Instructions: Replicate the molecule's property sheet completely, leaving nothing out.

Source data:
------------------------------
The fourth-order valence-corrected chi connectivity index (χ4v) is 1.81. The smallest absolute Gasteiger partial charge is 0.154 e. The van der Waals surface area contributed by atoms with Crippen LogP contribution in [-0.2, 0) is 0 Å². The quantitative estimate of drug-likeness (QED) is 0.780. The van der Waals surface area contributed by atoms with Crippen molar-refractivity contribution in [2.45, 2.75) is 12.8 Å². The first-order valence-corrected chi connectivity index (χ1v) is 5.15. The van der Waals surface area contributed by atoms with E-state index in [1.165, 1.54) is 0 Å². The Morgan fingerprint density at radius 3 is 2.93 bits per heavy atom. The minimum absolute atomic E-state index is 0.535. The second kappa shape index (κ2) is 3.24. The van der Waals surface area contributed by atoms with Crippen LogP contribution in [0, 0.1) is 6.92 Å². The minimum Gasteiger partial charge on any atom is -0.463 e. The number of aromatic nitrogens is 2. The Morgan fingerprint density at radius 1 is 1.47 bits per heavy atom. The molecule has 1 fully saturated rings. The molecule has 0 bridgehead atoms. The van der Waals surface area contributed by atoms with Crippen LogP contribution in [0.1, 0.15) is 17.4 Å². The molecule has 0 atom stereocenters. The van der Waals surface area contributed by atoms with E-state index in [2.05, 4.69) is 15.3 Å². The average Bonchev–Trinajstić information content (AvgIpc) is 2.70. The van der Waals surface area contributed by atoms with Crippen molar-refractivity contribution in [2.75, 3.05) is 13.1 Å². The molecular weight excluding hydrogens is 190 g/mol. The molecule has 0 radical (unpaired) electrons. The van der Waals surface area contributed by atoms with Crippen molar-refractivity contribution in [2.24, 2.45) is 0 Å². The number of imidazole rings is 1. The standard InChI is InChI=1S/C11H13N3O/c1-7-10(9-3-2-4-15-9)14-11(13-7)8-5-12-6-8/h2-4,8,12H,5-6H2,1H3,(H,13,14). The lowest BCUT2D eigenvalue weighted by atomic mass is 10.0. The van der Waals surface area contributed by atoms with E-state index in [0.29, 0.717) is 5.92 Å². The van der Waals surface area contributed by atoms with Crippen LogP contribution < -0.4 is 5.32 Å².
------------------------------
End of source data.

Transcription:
The fourth-order valence-corrected chi connectivity index (χ4v) is 1.81. The smallest absolute Gasteiger partial charge is 0.154 e. The van der Waals surface area contributed by atoms with Crippen LogP contribution in [-0.2, 0) is 0 Å². The quantitative estimate of drug-likeness (QED) is 0.780. The van der Waals surface area contributed by atoms with Crippen molar-refractivity contribution in [2.45, 2.75) is 12.8 Å². The first-order valence-corrected chi connectivity index (χ1v) is 5.15. The van der Waals surface area contributed by atoms with E-state index in [1.165, 1.54) is 0 Å². The Morgan fingerprint density at radius 3 is 2.93 bits per heavy atom. The minimum absolute atomic E-state index is 0.535. The second kappa shape index (κ2) is 3.24. The van der Waals surface area contributed by atoms with Crippen LogP contribution in [0, 0.1) is 6.92 Å². The minimum Gasteiger partial charge on any atom is -0.463 e. The number of aromatic nitrogens is 2. The Morgan fingerprint density at radius 1 is 1.47 bits per heavy atom. The molecule has 1 fully saturated rings. The molecule has 0 bridgehead atoms. The van der Waals surface area contributed by atoms with Crippen LogP contribution in [0.1, 0.15) is 17.4 Å². The molecule has 0 atom stereocenters. The van der Waals surface area contributed by atoms with E-state index in [2.05, 4.69) is 15.3 Å². The average Bonchev–Trinajstić information content (AvgIpc) is 2.70. The van der Waals surface area contributed by atoms with Crippen molar-refractivity contribution in [2.75, 3.05) is 13.1 Å². The molecular weight excluding hydrogens is 190 g/mol. The molecule has 0 radical (unpaired) electrons. The van der Waals surface area contributed by atoms with Crippen molar-refractivity contribution in [2.24, 2.45) is 0 Å². The number of imidazole rings is 1. The standard InChI is InChI=1S/C11H13N3O/c1-7-10(9-3-2-4-15-9)14-11(13-7)8-5-12-6-8/h2-4,8,12H,5-6H2,1H3,(H,13,14). The lowest BCUT2D eigenvalue weighted by atomic mass is 10.0. The van der Waals surface area contributed by atoms with E-state index in [0.29, 0.717) is 5.92 Å². The van der Waals surface area contributed by atoms with Crippen LogP contribution < -0.4 is 5.32 Å².